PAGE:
The Polynesian Voyaging Society’s Nā Kelamoku visit Miami to share and learn about mālama honua.
Over 30,000 nautical miles, 100s of ports, and many invaluable experiences and exchanges into the Worldwide Voyage, Hōkūleʻa has made a mark on communities across our island Earth, but perhaps some of the greatest impacts are being made back home in Hawaiʻi with various programs such as Nā Kelamoku — the Polynesian Voyaging Societyʻs Youth Leadership Initiative.
Hōkūleʻa crew member Hyejung Kim plays an active role in leading the group. Kim explained, “Nā Kelamoku is a group of youth from all of Hawaiʻi and they come together with a purpose of a common goal of mālama honua and to learn about sailing and to be in the ocean and to do everything that helps us take care of the ocean. Activities range from hikes to planting trees and so it all kind of comes together when we are trying to see what other communities are doing and then learn and share what they have to offer.”
On a recent trip to Miami, Florida, Nā Kelamoku students looked to share and learn more about what various school groups there were doing to mālama honua and one of those schools was Jose Marti MAST academy.
Andrew Kearns is a teacher and sponsor of the school’s Green Club. He said of the club, “Well our green club program here at Jose Marti Mast is designed to make our students stewards of their environment and to make them make our world a better place, essentially to mālama honua.”
Exploring the similarities between Hawai’i and Miami and the potential for these groups of students to connect with each other Kim said, “I think there is a lot of commonalities between Miami and Hawaiʻi in the sense that we are very close to the ocean and so the impacts of everything in the ocean –we see it happening so quickly to us. So when it comes to having a common goal and taking care of our earth they can share a lot and they can bounce ideas off of each other to learn.”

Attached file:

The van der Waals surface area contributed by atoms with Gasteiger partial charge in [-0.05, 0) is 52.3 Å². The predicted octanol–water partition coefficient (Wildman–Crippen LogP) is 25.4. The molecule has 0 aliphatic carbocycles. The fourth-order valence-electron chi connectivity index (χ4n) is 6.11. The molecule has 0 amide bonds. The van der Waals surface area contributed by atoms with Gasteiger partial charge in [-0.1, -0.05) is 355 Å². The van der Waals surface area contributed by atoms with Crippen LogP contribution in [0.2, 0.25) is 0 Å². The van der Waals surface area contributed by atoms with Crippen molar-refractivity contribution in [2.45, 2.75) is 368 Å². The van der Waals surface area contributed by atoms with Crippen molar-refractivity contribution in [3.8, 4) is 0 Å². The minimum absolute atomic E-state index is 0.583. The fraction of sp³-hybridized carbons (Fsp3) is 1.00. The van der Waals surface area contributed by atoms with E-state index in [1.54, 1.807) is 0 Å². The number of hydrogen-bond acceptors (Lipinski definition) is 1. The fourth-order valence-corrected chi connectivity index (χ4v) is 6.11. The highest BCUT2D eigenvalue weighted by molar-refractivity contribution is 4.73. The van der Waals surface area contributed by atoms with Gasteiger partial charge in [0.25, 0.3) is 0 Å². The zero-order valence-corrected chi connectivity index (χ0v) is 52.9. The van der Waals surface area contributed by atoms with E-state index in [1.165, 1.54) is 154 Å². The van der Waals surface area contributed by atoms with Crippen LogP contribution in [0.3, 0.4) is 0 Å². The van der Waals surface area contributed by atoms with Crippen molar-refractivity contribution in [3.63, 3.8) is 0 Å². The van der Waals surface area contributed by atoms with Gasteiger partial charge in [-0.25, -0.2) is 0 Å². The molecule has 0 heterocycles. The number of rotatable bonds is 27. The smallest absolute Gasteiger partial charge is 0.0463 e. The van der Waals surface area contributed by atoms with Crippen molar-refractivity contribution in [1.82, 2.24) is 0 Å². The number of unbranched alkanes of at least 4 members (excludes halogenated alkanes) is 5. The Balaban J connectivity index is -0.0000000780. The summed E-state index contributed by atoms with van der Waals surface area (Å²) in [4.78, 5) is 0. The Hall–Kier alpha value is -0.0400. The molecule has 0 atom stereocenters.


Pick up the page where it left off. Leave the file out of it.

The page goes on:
Nā Kelamoku student Brandon Caliwag participated in the trip and explained what he hoped would come about of the experience from the students they interacted with, “I want them to see us as fellow students and by us sharing about what we are doing in the community maybe it will inspire them.”
In reflecting on Nā Kelamoku’s visit to their school, Kearns said, “Our students here at Jose Marti Mast learned that they are not just spectators to their environment, but that they are participants, that they can actually make a difference in the world around them. Having the Nā Kelamoku folks here today was exceptionally powerful for our students to see youth being empowered to take care of the earth.”
Continue to follow Hōkūleʻa as she closes her four year, 60,000 nautical mile voyage by finding and celebrating stories of Mālama Honua from the far corners of the world.